Sugar Pine trees set to be planted in burned area

Ashland Ore. — An unexpected event from a prescribed burn near Ashland last year is creating a new opportunity.

A few “legacy trees” that are centuries old went up in flames during a controlled burn last spring.

The event was quite devastating as the legacy trees are very resilient to wildfires.

But now a forest resiliency group in Ashland is seizing the opportunity to create new legacy trees.

“Using fire proactively in a good way is one of our key strategies to be able to control the size and severity of future wildfires,” Forest Division Chief Chris Chambers said.

Forest Division Chief Chris Chambers with Ashland Fire & Rescue is a big part of the Ashland Forest Resiliency Stewardship Project.

Created in 2010, the project aims to thin wildfire fuels in order to lower the fire danger around Ashland.

“We really have a significant issue with our forests and the impact of those conditions on communities and our natural resources,” Chambers said.

To prevent wildfires from getting out of control, the forest resiliency team spends the fall and spring doing prescribed burns.

However, one of those burns in spring of last year, grew more than expected when it caused a lot of heat due to the lack of natural fire cycle.

“As that heat moved up through the canopy, it basically dried out the needles of trees unexpectedly, and we ended up killing some trees that we didn’t think were gonna die. We had not had that experience happen to us before,” Chambers said.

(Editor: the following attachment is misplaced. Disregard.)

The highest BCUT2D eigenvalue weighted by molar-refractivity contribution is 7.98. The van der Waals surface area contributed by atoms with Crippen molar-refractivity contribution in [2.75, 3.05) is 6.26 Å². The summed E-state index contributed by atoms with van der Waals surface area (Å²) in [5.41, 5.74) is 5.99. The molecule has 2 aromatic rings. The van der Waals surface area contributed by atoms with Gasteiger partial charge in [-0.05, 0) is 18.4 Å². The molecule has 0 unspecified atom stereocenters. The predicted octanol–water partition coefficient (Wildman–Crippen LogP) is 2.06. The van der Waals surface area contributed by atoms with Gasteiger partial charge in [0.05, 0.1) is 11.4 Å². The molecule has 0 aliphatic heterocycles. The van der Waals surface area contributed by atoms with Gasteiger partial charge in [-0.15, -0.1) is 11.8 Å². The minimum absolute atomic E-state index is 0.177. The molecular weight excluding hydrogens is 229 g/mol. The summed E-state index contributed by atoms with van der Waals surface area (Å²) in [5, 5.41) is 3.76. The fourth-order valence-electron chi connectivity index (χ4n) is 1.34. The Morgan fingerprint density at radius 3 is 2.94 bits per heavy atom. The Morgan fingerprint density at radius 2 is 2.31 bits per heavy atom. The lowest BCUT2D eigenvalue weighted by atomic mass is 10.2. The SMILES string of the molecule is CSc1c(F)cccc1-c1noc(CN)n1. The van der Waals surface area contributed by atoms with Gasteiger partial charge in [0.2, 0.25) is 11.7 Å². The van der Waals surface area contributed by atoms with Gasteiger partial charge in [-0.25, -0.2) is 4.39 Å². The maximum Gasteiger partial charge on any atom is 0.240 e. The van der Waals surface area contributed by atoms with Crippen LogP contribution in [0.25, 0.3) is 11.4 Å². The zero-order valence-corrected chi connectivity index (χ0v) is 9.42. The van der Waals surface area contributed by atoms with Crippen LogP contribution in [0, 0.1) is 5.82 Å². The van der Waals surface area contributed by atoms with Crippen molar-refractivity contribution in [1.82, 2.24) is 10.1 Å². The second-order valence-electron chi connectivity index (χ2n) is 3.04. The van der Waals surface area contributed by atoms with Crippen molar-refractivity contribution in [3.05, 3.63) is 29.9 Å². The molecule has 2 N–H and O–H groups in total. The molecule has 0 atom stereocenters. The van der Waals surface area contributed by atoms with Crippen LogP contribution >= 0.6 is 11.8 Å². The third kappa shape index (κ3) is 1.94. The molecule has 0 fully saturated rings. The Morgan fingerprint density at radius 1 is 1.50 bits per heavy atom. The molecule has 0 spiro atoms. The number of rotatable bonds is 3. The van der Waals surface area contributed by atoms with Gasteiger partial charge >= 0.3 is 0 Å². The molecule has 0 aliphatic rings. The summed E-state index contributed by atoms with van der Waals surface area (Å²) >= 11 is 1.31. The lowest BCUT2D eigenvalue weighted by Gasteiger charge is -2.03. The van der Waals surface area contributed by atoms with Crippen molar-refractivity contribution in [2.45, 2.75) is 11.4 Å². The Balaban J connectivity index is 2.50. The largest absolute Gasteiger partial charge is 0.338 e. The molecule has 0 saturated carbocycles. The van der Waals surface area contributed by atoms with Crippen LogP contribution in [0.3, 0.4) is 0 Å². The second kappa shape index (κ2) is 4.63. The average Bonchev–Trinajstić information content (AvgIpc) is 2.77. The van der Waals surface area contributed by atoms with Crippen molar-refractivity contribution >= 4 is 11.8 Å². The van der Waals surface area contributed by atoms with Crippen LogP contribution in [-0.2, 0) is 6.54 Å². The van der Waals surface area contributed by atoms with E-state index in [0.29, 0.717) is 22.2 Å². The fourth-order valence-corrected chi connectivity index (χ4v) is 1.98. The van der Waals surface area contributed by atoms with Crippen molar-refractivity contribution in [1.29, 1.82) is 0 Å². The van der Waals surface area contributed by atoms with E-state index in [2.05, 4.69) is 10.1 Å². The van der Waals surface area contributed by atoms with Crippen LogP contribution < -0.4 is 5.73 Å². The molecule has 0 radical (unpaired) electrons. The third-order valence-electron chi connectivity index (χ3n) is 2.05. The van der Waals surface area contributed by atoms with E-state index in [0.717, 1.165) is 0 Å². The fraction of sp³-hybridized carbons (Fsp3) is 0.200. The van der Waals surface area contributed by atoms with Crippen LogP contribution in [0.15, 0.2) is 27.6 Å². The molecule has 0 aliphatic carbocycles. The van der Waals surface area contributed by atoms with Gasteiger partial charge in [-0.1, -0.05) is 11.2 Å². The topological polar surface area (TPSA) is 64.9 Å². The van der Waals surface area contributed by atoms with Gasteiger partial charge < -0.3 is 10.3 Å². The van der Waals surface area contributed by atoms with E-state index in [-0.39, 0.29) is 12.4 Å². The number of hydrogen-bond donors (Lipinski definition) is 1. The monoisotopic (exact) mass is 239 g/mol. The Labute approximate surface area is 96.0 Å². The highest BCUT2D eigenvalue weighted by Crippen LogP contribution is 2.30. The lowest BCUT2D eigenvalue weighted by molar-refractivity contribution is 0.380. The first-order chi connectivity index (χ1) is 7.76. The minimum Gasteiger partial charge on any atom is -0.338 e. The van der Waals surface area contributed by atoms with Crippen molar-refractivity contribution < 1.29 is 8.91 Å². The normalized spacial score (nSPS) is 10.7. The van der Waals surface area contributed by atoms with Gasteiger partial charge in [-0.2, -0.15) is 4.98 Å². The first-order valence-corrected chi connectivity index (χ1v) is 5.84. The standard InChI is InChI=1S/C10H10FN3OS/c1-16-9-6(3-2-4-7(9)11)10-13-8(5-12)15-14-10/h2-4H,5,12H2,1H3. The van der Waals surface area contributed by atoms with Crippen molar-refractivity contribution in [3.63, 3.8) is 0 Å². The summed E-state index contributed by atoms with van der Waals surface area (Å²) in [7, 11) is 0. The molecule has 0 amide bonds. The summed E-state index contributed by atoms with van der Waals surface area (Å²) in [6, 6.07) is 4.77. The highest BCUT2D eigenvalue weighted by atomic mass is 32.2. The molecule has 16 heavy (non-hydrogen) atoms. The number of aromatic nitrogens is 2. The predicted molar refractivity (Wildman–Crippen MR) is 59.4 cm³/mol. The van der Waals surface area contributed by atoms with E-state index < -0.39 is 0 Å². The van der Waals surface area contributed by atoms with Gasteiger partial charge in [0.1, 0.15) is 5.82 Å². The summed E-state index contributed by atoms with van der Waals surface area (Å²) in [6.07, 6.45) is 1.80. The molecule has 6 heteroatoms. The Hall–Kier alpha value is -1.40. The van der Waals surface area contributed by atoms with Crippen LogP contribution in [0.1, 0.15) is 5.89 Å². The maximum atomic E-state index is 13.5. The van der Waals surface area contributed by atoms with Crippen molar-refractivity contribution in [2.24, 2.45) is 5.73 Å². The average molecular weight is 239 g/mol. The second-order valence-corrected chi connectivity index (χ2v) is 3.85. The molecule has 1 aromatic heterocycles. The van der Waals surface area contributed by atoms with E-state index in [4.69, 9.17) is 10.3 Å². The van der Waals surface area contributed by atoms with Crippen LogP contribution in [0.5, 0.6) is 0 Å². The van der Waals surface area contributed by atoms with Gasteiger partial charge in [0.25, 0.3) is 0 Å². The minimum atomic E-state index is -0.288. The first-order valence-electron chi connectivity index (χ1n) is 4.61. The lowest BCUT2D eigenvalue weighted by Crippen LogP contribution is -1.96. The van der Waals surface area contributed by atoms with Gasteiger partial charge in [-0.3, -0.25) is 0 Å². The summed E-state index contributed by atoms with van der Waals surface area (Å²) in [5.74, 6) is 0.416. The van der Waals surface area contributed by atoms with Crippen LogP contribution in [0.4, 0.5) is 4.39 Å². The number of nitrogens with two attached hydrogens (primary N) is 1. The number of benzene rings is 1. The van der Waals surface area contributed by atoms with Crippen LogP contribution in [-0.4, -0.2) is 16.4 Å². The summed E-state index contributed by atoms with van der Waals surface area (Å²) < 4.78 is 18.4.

The fire burned down a few of what are called “legacy trees”.

Legacy trees are at least 150 years old and they’re well-adapted to fire which means they aren’t a good resource to lose.

“It’s not what we wanted to happen, and we’re making corrections and learning from it, but we wanted to take advantage of the opportunity to put this rare species back into a place where we know it’ll thrive,” Chambers said.

Sugar pine trees are now set to be planted in the 50-acre area.

The pine trees are native to Southern Oregon and used to be highly valuable in the logging days.

So valuable, they are now quite rare… especially since many also died from an Asian fungus in the early 1900s.

But Chambers is confident the new trees will thrive.

‘They are trees taken from local seeds of trees that have been identified in the field by researchers as having resistance to the disease called blister rust,” Chambers said.

The goal of the planting is to create new legacy trees for future generations.

“We have some really big, big sugar pine that are still hanging on in the watershed, but what we don’t have are small, sugar pine seedlings that are growing up to be tomorrow’s big trees”

The planting of the sugar pine trees was supposed to start  tomorrow, but unexpected weather has delayed it to a later time in the coming weeks.

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